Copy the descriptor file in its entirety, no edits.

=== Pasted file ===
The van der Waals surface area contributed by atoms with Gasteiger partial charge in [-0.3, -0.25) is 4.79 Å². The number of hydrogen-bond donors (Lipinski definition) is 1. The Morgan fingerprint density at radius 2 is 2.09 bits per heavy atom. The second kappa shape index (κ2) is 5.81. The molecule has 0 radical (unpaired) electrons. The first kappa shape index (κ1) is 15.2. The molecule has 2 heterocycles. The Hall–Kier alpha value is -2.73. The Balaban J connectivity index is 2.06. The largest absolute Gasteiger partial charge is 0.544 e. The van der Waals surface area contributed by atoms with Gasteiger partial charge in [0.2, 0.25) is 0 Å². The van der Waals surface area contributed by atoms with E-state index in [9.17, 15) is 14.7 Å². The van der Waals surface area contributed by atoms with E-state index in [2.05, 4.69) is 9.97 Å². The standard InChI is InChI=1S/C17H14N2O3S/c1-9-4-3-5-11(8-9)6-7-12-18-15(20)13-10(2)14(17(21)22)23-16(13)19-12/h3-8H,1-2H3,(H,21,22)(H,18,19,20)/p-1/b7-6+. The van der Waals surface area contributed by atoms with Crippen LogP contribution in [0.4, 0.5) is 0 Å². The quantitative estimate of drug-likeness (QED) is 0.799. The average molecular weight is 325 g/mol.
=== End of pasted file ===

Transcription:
The van der Waals surface area contributed by atoms with Gasteiger partial charge in [-0.3, -0.25) is 4.79 Å². The number of hydrogen-bond donors (Lipinski definition) is 1. The Morgan fingerprint density at radius 2 is 2.09 bits per heavy atom. The second kappa shape index (κ2) is 5.81. The molecule has 0 radical (unpaired) electrons. The first kappa shape index (κ1) is 15.2. The molecule has 2 heterocycles. The Hall–Kier alpha value is -2.73. The Balaban J connectivity index is 2.06. The largest absolute Gasteiger partial charge is 0.544 e. The van der Waals surface area contributed by atoms with Gasteiger partial charge in [0.2, 0.25) is 0 Å². The van der Waals surface area contributed by atoms with E-state index in [9.17, 15) is 14.7 Å². The van der Waals surface area contributed by atoms with E-state index in [2.05, 4.69) is 9.97 Å². The standard InChI is InChI=1S/C17H14N2O3S/c1-9-4-3-5-11(8-9)6-7-12-18-15(20)13-10(2)14(17(21)22)23-16(13)19-12/h3-8H,1-2H3,(H,21,22)(H,18,19,20)/p-1/b7-6+. The van der Waals surface area contributed by atoms with Crippen LogP contribution in [0.4, 0.5) is 0 Å². The quantitative estimate of drug-likeness (QED) is 0.799. The average molecular weight is 325 g/mol.